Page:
Another big problem is the show’s lack of humour. The laughs are set up but seldom land. Sometimes it’s a question of delivery but more often it’s the piece’s downbeat tone. Both brothers feel like devices to show societal ills, Wilson a con artist, and architect Addison denied his chance to be more a than master builder. The central relationship between them is poorly constructed, their closeness clumsily established and not fully explored until the conclusion. It’s simply not motivating enough, making this a show you can’t roll with, merrily or otherwise.

Until 5 March 2016

www.uniontheatre.biz

“Gypsy” at the Savoy Theatre

Believe the hype. Jonathan Kent’s triumphant revival of Gypsy, coming from the Chichester Festival Theatre, deserves every one of the many stars critics have lavished upon it. And, as for stars, Imelda Staunton’s much lauded performance in the lead really is a triumph, attracting every superlative imaginable.

Of course, it helps that the musical itself is wonderful. Jule Styne’s score has hits and a satisfying coherence that builds power in a symphonic fashion. Arthur Laurents’ book is perfection: powerful family relationships and fundamental emotions elaborated through the story of a pushy showbiz mother, touring America’s dying Vaudeville circuit, and the bitter success of her daughter becoming the burlesque queen Gypsy Rose Lee. Stephen Sondheim’s lyrics are justly legendary, from ‘Have an Egg Roll Mr Goldstone’ to the phenomenal ‘Everything’s Coming Up Roses’.

This production of Gypsy has the highest standards. It feels like a bit of Broadway in the West End. Kent’s handling is loving – he knows he’s crafting a gem and creates a tremendous energy. The show sounds gloriously brassy, which is just right, while the detailed, mobile sets from Anthony Ward embody a ‘Hi, ho the glamorous life’ of travelling performers. There are strong performances from Gemma Sutton and Lara Pulver as Momma Rose’s long-suffering daughters, especially Pulver and she blossoms into the striptease sensation that is Gypsy.

Against this flawless backdrop, Staunton excels as Momma Rose. Surely there can be few roles more daunting – remember, the critic Frank Rich described the part as musical theatre’s unlikely answer to King Lear. And think of what big shoes there are to fill. Staunton’s comedy skills are the best around and, in Gypsy, her acting shines. When Staunton wants a laugh – she got it. But Momma Rose is grown with subtlety, her fragility well established before her final breakdown. This makes the famous scene of ‘Rose’s Turn’ startlingly brave and painfully real.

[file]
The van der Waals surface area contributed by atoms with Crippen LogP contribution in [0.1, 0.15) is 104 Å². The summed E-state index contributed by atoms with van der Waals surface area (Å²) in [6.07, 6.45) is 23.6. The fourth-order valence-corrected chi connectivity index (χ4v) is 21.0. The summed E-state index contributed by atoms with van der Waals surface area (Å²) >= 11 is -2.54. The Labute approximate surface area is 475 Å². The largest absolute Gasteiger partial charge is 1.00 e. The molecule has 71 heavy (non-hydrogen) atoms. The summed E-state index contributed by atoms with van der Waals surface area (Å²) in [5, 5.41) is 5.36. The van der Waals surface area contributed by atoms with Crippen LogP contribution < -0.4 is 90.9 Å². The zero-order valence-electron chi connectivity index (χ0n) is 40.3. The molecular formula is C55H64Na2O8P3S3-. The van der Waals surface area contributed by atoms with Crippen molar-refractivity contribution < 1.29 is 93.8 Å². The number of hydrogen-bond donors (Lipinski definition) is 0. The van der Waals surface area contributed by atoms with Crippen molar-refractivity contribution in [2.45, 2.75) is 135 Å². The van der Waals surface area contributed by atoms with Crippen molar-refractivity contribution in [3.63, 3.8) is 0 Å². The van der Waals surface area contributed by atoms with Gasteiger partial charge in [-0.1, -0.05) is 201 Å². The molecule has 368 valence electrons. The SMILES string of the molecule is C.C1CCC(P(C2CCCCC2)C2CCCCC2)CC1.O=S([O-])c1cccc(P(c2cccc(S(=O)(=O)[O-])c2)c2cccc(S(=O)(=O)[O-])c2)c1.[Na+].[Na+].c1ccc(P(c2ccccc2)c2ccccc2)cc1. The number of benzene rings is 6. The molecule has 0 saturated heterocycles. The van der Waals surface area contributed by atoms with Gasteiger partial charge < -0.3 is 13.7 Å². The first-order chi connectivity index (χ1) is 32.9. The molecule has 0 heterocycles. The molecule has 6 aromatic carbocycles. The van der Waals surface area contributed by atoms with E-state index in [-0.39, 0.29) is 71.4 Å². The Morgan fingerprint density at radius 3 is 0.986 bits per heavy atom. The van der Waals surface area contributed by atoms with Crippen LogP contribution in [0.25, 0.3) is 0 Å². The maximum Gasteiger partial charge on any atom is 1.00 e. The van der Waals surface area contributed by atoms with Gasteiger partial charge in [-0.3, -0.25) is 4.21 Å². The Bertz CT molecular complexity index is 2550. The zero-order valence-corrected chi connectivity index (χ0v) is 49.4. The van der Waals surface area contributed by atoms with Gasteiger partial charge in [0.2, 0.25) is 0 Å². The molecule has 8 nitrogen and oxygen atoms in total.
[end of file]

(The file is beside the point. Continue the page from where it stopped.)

Curtain up until 28 November 2015

www.gypsythemusical.uk

Photo by Johan Persson

“Sweeney Todd” at the English National Opera

Lonny Price’s production of Stephen Sondheim’s Sweeney Todd has been widely anticipated since its rapturous reception in New York last year. Now the hot ticket at the ENO, opera megastar Bryn Terfel plays the demon barber, seeking revenge for the injustice that ruined his family while supplying his landlady Mrs Lovett with filling for her cannibalistic pies.

The jewels at the centre of the production are the orchestra and chorus. It’s a precious treat to hear a Sondheim score performed so masterfully, under the baton of David Charles Abell, while a massive chorus, of mostly young musical theatre performers, benefits from the Coliseum’s impressive acoustics and thrilling atmosphere. This Sweeney Todd sounds fantastic.

ENO Sweeney Todd Emma Thompson and ensemble (c) Tristram Kenton
Emma Thompson and ensemble

The quality of many secondary roles is notable. Matthew Seadon-Young and Katie Hall are irresistible as the young lovers Anthony and Johanna. Hall’s performance of ‘Green Finch and Linnet Bird’ is the best I’ve heard. The excellent Rosalie Craig plays the Beggar Woman and Philip Quast is superb as the villainous Judge Turpin.

But what of the stars? There’s an impression we wouldn’t be here without Terfel and Emma Thompson as Mrs Lovett, here returning to the stage after 25 years. The audience response may be hysterical but minimal chemistry between the leads means they aren’t really a dream team. Thompson’s celebrity aura never quite leaves her – it doesn’t help she’s dressed like Helena Bonham Carter on a night out – and while her voice is surprisingly strong she is not that funny. It’s a serious allegation but I suspect a moment of shameful scene stealing as a curtseying exit is carried on far too long. Terfel isn’t the greatest actor you’ll ever see, but casting him makes sense. His stage presence cannot be doubted, and any inadequacies can be forgiven for his magnificent voice: pray for a cast recording.